Skip to main content

A look inside News Corps’ overly optimistic MySpace sales pitch

myspace for saleLast week, it was reported that MySpace’s days were numbered and the sale process was going to hit full swing soon. Apparently it has, and as could have been assumed, it’s not going to be pretty. TechCrunch claims to have obtained a copy of MySpace’s very confidential pitch plans as penned by News Corp.

As could be expected by any company trying to peddle its struggling Web property, News Corp is being overly optimistic about MySpace’s future. Of course this optimism can only go so far: The most positive things News Corp could say about MySpace is that its annual revenue will be approximately $109 million and its expenses at $247 million. Do the math, and that means the failing social network is operating on a $165 million loss for the year. Unfortunately, that figure is about as good as it gets. News Corp wisely chooses not to touch on much of MySpace’s past numbers, user falloff, or general slump into oblivion. Instead, the document largely seems to conclude that there is hope since the sites revenues are growing (it should be mentioned that so are its expenses, even in the face of massive layoffs this year).

So, to the future News Corp ethusiastically points! According to the report, the firm thinks it’s possible for MySpace to stage some sort of comeback of unforeseen proportions, hinging on the forecast of seeing expenses drop to $69 million and revenue to $84. Sure that means revenue would take a dip, but the drastic (incredibly, some might say impossibly drastic) fall in expenses would make MySpace profitable. The pitch goes on to cast revenue expectations for the next few years, saying the site will bring in $101 million in 2013, $119 million in 2014, and $139 million in 2015.

It all sounds like a desperate bout of wishful thinking on News Corp’s part. But you can’t blame the company for doing its utmost to unload the site and, fingers crossed, get some money for it (we have to point out that News Corp acquired MySpace for $580 million in 2005). But here are a few other crucial numbers that you’d think would make most of New Corp’s predictions for MySpace impossible:

  • This year, MySpace lost 10 million users between January and February and is currently losing 14 percent of its users every month. How that will attribute to rising profits between 2013 and 2015, we’re unsure.
  • MySpace’s advertisers are running for the hills. A visitor’s average time on the site has plummeted to 59 percent over the last year.
  • Since 2009, MySpace has had to layoff more than 1,500 international and national employees.
  • Sharing via MySpace decreased 20 percent in 2010. For some perspective, sharing via Facebook increased 394 percent. Sharing via Orkut even jumped 212 percent.

Further complicating any sort of sale is the fact that MySpace is again being sued [Bloomberg] for giving third parties user data. Selling the troubled site is getting more and more difficult for News Corp.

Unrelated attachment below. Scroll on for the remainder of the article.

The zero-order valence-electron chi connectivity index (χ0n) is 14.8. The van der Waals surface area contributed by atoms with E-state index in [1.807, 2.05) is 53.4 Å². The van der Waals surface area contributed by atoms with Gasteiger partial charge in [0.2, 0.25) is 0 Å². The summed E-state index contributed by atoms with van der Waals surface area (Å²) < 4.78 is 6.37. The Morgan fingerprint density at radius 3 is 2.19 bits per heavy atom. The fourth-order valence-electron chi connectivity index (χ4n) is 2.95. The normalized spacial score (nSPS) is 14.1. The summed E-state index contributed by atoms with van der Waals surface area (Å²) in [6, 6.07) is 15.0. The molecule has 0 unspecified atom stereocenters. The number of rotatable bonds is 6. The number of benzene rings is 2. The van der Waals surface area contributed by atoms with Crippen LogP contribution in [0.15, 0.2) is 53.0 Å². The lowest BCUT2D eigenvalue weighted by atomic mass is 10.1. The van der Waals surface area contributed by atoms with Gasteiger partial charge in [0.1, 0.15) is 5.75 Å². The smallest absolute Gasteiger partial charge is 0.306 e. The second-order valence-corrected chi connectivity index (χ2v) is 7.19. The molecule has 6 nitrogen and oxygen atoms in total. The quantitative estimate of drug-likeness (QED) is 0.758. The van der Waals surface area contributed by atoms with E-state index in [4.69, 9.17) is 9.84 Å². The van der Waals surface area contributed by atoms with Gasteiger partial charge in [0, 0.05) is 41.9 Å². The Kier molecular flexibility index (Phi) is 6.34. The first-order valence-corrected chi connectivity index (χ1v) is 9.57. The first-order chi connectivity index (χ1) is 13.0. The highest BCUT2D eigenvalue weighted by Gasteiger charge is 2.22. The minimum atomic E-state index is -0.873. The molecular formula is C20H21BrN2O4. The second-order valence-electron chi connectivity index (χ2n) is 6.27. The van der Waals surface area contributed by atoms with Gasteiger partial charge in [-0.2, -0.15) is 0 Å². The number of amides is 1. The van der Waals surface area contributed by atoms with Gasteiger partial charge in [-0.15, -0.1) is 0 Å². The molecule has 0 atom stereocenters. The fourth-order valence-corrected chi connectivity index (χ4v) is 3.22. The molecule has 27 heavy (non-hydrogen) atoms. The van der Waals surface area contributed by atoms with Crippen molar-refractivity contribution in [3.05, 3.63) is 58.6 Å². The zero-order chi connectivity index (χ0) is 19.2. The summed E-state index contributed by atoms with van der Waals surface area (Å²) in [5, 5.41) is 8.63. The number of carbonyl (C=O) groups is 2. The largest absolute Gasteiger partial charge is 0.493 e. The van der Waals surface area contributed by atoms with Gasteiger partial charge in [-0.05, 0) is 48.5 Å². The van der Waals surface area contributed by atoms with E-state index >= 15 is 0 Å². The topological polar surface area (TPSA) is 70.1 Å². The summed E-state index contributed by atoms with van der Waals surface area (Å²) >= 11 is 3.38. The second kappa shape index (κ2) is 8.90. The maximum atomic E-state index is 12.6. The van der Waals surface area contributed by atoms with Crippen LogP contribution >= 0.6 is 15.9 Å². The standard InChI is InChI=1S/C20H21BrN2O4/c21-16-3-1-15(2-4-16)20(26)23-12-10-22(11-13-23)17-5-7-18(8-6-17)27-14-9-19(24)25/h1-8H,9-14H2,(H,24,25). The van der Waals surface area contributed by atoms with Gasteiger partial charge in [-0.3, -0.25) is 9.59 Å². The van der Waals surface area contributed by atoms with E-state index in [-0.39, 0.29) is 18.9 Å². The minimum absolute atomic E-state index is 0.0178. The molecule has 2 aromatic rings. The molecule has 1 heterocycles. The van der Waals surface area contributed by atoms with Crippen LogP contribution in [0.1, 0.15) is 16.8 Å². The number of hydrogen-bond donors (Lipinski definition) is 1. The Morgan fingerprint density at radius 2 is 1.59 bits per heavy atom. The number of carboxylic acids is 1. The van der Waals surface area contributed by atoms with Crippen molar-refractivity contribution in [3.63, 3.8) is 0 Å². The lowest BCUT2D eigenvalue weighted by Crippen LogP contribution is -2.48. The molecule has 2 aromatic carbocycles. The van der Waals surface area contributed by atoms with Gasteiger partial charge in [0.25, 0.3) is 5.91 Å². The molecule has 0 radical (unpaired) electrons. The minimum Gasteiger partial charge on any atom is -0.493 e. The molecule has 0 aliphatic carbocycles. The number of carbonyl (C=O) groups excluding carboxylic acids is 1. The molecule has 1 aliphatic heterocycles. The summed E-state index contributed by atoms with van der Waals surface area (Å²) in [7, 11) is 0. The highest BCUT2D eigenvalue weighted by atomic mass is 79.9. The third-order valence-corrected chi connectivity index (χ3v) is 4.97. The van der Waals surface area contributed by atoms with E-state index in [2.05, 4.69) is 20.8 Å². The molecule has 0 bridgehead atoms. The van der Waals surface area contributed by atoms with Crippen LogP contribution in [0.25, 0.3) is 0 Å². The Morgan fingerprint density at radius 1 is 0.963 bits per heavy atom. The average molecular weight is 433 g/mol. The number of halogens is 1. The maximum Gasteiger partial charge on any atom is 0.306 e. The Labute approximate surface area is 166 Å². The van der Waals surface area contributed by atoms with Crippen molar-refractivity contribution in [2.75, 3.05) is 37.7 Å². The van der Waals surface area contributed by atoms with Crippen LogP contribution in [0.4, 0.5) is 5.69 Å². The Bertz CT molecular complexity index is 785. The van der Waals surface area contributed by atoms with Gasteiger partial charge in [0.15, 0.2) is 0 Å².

Molly McHugh
Former Digital Trends Contributor
Before coming to Digital Trends, Molly worked as a freelance writer, occasional photographer, and general technical lackey…
X (formerly Twitter) returns after global outage
A white X on a black background, which could be Twitter's new logo.

X, formerly known as Twitter, went down for about 90 minutes for users worldwide early on Thursday ET.

Anyone opening the social media app across all platforms was met with a blank timeline. On desktop, users saw a message that simply read, "Welcome to X," while on mobile the app showed suggestions for accounts to follow.

Read more
How to create multiple profiles on a Facebook account
A series of social media app icons on a colorful smartphone screen.

Facebook (and, by extension, Meta) are particular in the way that they allow users to create accounts and interact with their platform. Being the opposite of the typical anonymous service, Facebook sticks to the rule of one account per one person. However, Facebook allows its users to create multiple profiles that are all linked to one main Facebook account.

In much the same way as Japanese philosophy tells us we have three faces — one to show the world, one to show family, and one to show no one but ourselves — these profiles allow us to put a different 'face' out to different aspects or hobbies. One profile can keep tabs on your friends, while another goes hardcore into networking and selling tech on Facebook Marketplace.

Read more
How to set your Facebook Feed to show most recent posts
A smartphone with the Facebook app icon on it all on a white marble background.

Facebook's Feed is designed to recommend content you'd most likely want to see, and it's based on your Facebook activity, your connections, and the level of engagement a given post receives.

But sometimes you just want to see the latest Facebook posts. If that's you, it's important to know that you're not just stuck with Facebook's Feed algorithm. Sorting your Facebook Feed to show the most recent posts is a simple process:

Read more